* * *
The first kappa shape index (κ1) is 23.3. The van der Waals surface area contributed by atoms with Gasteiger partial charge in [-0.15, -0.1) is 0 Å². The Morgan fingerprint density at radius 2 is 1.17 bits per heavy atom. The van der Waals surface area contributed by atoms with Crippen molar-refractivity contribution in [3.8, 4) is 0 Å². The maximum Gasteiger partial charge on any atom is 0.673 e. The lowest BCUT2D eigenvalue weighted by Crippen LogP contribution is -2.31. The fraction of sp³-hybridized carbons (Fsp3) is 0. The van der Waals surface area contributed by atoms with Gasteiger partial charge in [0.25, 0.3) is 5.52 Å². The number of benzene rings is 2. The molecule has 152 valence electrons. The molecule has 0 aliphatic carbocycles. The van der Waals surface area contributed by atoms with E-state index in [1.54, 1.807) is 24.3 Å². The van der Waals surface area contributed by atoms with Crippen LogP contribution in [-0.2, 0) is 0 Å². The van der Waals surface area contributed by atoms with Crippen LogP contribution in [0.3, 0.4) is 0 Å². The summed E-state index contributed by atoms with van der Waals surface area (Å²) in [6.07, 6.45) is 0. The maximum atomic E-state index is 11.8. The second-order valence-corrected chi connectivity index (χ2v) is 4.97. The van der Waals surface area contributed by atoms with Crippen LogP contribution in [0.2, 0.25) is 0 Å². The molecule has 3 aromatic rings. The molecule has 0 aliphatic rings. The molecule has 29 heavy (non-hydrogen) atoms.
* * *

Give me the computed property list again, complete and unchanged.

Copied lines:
The first kappa shape index (κ1) is 23.3. The van der Waals surface area contributed by atoms with Gasteiger partial charge in [-0.15, -0.1) is 0 Å². The Morgan fingerprint density at radius 2 is 1.17 bits per heavy atom. The van der Waals surface area contributed by atoms with Crippen molar-refractivity contribution in [3.8, 4) is 0 Å². The maximum Gasteiger partial charge on any atom is 0.673 e. The lowest BCUT2D eigenvalue weighted by Crippen LogP contribution is -2.31. The fraction of sp³-hybridized carbons (Fsp3) is 0. The van der Waals surface area contributed by atoms with Gasteiger partial charge in [0.25, 0.3) is 5.52 Å². The number of benzene rings is 2. The molecule has 152 valence electrons. The molecule has 0 aliphatic carbocycles. The van der Waals surface area contributed by atoms with E-state index in [1.54, 1.807) is 24.3 Å². The van der Waals surface area contributed by atoms with Crippen LogP contribution in [-0.2, 0) is 0 Å². The van der Waals surface area contributed by atoms with Crippen LogP contribution in [0.3, 0.4) is 0 Å². The summed E-state index contributed by atoms with van der Waals surface area (Å²) in [6.07, 6.45) is 0. The maximum atomic E-state index is 11.8. The second-order valence-corrected chi connectivity index (χ2v) is 4.97. The van der Waals surface area contributed by atoms with Crippen LogP contribution in [0.2, 0.25) is 0 Å². The molecule has 3 aromatic rings. The molecule has 0 aliphatic rings. The molecule has 29 heavy (non-hydrogen) atoms.